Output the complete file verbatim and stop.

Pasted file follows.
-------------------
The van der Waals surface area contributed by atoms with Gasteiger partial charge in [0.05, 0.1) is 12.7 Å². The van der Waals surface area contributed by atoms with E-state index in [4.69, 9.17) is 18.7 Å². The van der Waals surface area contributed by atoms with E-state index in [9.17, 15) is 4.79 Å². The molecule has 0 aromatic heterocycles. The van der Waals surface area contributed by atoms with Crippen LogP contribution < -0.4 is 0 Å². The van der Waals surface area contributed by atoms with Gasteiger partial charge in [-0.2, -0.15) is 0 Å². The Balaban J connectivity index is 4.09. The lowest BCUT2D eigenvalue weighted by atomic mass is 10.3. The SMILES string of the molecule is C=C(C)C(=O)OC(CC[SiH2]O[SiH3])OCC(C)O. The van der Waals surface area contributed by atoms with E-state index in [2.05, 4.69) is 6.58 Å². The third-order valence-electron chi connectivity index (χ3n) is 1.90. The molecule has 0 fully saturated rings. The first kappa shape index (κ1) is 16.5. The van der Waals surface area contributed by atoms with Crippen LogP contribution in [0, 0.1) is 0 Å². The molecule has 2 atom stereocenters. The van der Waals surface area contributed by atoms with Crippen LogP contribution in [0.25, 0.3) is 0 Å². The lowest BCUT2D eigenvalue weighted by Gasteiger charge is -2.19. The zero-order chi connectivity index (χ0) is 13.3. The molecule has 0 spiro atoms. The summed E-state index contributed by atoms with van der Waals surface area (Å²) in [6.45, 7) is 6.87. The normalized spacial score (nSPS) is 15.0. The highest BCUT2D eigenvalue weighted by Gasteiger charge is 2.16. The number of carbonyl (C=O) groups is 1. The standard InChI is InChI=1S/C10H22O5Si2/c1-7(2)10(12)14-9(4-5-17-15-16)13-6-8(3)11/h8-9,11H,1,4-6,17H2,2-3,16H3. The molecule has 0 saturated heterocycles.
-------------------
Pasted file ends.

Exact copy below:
The van der Waals surface area contributed by atoms with Gasteiger partial charge in [0.05, 0.1) is 12.7 Å². The van der Waals surface area contributed by atoms with E-state index in [4.69, 9.17) is 18.7 Å². The van der Waals surface area contributed by atoms with E-state index in [9.17, 15) is 4.79 Å². The molecule has 0 aromatic heterocycles. The van der Waals surface area contributed by atoms with Crippen LogP contribution < -0.4 is 0 Å². The van der Waals surface area contributed by atoms with Gasteiger partial charge in [-0.2, -0.15) is 0 Å². The Balaban J connectivity index is 4.09. The lowest BCUT2D eigenvalue weighted by atomic mass is 10.3. The SMILES string of the molecule is C=C(C)C(=O)OC(CC[SiH2]O[SiH3])OCC(C)O. The van der Waals surface area contributed by atoms with E-state index in [2.05, 4.69) is 6.58 Å². The third-order valence-electron chi connectivity index (χ3n) is 1.90. The molecule has 0 fully saturated rings. The first kappa shape index (κ1) is 16.5. The van der Waals surface area contributed by atoms with Crippen LogP contribution in [0, 0.1) is 0 Å². The molecule has 2 atom stereocenters. The van der Waals surface area contributed by atoms with Crippen LogP contribution in [0.25, 0.3) is 0 Å². The lowest BCUT2D eigenvalue weighted by Gasteiger charge is -2.19. The zero-order chi connectivity index (χ0) is 13.3. The molecule has 0 spiro atoms. The summed E-state index contributed by atoms with van der Waals surface area (Å²) in [6.45, 7) is 6.87. The normalized spacial score (nSPS) is 15.0. The highest BCUT2D eigenvalue weighted by Gasteiger charge is 2.16. The number of carbonyl (C=O) groups is 1. The standard InChI is InChI=1S/C10H22O5Si2/c1-7(2)10(12)14-9(4-5-17-15-16)13-6-8(3)11/h8-9,11H,1,4-6,17H2,2-3,16H3. The molecule has 0 saturated heterocycles.